The Adventures of Peacefull

30 September, History of Costa Rica

From Wikipedia, the free encyclopedia

For cities in other countries, see Costa Rica, Sinaloa and Costa Rica, Mato Grosso do Sul.   For the plant genus Costarica, see its synonym Sicyos.

Republic of Costa Rica

Flag Coat of arms

Motto: “Vivan siempre el trabajo y la paz”  (Spanish) “Long live work and peace”

Anthem: Noble patria, tu hermosa bandera  (Spanish) Noble homeland, your beautiful flag 1

Capital

(and largest city) San José

9°55′N 84°4′W / 9.917°N 84.067°W / 9.917; -84.067

Official language(s) Spanish

Recognised regional languages Mekatelyu, Bribri

Demonym Costa Rican; Tico

Government Constitutional democracy

(Presidential republic)

 –  President Laura Chinchilla

Independence Declared 

 –  from Spain September 15, 1821 

 –  from Mexico October 4, 1824 

 –  from UPCA March 21, 1847 

 –  Recognized by Spain May 10, 1850 

Area

 –  Total 51,100 km2 (128th)

19,653 sq mi 

 –  Water (%) 0.7

Population

 –  July 2010 estimate 4,253,897[1] (123rd)

GDP (PPP) 2009 estimate

 –  Total $48.881 billion[2] 

 –  Per capita $10,579[2] 

GDP (nominal) 2009 estimate

 –  Total $29.318 billion[2] 

 –  Per capita $6,345[2] 

Gini (2007) 48.0[1] (high) (30th)

HDI (2007) ▲ 0.854 (high) (54th)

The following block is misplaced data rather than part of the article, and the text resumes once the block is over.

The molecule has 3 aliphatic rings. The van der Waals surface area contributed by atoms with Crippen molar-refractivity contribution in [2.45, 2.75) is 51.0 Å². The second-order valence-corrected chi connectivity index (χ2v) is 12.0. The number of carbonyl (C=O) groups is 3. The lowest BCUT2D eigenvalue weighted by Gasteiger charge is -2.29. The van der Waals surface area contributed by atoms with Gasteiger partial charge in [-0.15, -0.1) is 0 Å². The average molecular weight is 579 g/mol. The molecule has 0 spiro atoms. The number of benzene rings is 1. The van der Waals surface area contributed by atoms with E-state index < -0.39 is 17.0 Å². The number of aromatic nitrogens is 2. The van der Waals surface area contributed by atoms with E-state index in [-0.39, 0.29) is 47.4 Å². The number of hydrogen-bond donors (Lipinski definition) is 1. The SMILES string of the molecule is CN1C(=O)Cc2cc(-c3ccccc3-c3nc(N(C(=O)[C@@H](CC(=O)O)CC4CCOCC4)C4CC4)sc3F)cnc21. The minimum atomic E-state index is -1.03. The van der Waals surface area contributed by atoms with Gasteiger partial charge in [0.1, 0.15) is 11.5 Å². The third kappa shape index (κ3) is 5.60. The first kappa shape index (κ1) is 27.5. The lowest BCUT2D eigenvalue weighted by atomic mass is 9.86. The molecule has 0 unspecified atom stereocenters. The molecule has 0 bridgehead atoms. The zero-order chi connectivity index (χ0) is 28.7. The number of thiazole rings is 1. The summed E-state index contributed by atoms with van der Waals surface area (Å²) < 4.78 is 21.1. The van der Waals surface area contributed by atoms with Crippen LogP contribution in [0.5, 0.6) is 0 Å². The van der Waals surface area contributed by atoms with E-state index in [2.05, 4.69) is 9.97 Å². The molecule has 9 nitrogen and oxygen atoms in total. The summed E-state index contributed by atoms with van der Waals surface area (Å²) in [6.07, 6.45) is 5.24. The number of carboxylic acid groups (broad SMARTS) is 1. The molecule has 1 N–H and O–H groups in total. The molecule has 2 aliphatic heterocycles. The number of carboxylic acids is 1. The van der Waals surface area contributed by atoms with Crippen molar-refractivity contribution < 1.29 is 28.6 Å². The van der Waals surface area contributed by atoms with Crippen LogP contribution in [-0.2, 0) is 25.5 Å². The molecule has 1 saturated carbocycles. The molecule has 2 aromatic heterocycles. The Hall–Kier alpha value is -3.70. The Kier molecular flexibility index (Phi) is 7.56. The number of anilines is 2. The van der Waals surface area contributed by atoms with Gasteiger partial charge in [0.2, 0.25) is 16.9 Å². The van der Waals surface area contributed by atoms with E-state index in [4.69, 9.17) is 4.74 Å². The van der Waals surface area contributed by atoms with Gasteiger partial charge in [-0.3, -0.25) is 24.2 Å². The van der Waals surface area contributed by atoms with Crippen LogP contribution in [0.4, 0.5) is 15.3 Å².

Currency Costa Rican colón (CRC)

Time zone CTZ (UTC-6)

Drives on the right

Costa Rica (pronounced /ˌkoʊstə ˈriːkə/ ( listen)), officially the Republic of Costa Rica (Spanish: Costa Rica or República de Costa Rica, pronounced [reˈpuβlika ðe ˈkosta ˈrika]) is a country in Central America, bordered by Nicaragua to the north, Panama to the east and south, the Pacific Ocean to the west and south and the Caribbean Sea to the east.

Costa Rica, which means “Rich Coast”, constitutionally abolished its army permanently in 1949,[3][4][5] thus becoming militarily neutral. It is the only Latin American country included in the list of the world’s 22 older democracies.[6] Costa Rica has consistently been among the top Latin American countries in terms of the Human Development Index, and ranked 54th in the world in 2007.[7] The country is ranked 3rd in the world, and 1st among the Americas, in terms of the 2010 Environmental Performance Index.[8]

In 2007 the Costa Rican government announced plans for Costa Rica to become the first carbon neutral country by 2021.[9][10][11] According to the New Economics Foundation, Costa Rica ranks first in the Happy Planet Index and is the “greenest” country in the world.[12]

In pre-Columbian times the indigenous people of Costa Rica were part of the international Intermediate Area located between the Mesoamerican and Andean cultural regions. This has recently been updated to include the influence of the Isthmo-Colombian area. This was the point where the Mesoamerican and South American native cultures met.